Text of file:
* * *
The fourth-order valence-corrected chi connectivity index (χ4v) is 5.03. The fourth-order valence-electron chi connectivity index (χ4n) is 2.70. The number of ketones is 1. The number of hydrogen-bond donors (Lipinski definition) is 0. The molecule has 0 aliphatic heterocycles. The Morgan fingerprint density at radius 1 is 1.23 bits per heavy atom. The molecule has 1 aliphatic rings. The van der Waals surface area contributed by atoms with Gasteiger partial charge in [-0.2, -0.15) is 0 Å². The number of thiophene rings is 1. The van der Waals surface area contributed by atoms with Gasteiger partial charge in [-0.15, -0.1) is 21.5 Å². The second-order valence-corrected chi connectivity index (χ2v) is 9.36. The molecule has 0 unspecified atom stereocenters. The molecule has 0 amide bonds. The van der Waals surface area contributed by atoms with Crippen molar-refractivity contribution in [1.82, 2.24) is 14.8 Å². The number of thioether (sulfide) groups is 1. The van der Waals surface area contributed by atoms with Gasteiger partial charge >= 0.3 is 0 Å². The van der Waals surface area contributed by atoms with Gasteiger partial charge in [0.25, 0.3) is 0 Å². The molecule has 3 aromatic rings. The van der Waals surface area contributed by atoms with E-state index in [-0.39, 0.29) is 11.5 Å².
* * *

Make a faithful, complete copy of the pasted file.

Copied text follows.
The fourth-order valence-corrected chi connectivity index (χ4v) is 5.03. The fourth-order valence-electron chi connectivity index (χ4n) is 2.70. The number of ketones is 1. The number of hydrogen-bond donors (Lipinski definition) is 0. The molecule has 0 aliphatic heterocycles. The Morgan fingerprint density at radius 1 is 1.23 bits per heavy atom. The molecule has 1 aliphatic rings. The van der Waals surface area contributed by atoms with Gasteiger partial charge in [-0.2, -0.15) is 0 Å². The number of thiophene rings is 1. The van der Waals surface area contributed by atoms with Gasteiger partial charge in [-0.15, -0.1) is 21.5 Å². The second-order valence-corrected chi connectivity index (χ2v) is 9.36. The molecule has 0 unspecified atom stereocenters. The molecule has 0 amide bonds. The van der Waals surface area contributed by atoms with Crippen molar-refractivity contribution in [1.82, 2.24) is 14.8 Å². The number of thioether (sulfide) groups is 1. The van der Waals surface area contributed by atoms with Gasteiger partial charge >= 0.3 is 0 Å². The van der Waals surface area contributed by atoms with Gasteiger partial charge in [0.25, 0.3) is 0 Å². The molecule has 3 aromatic rings. The van der Waals surface area contributed by atoms with E-state index in [-0.39, 0.29) is 11.5 Å².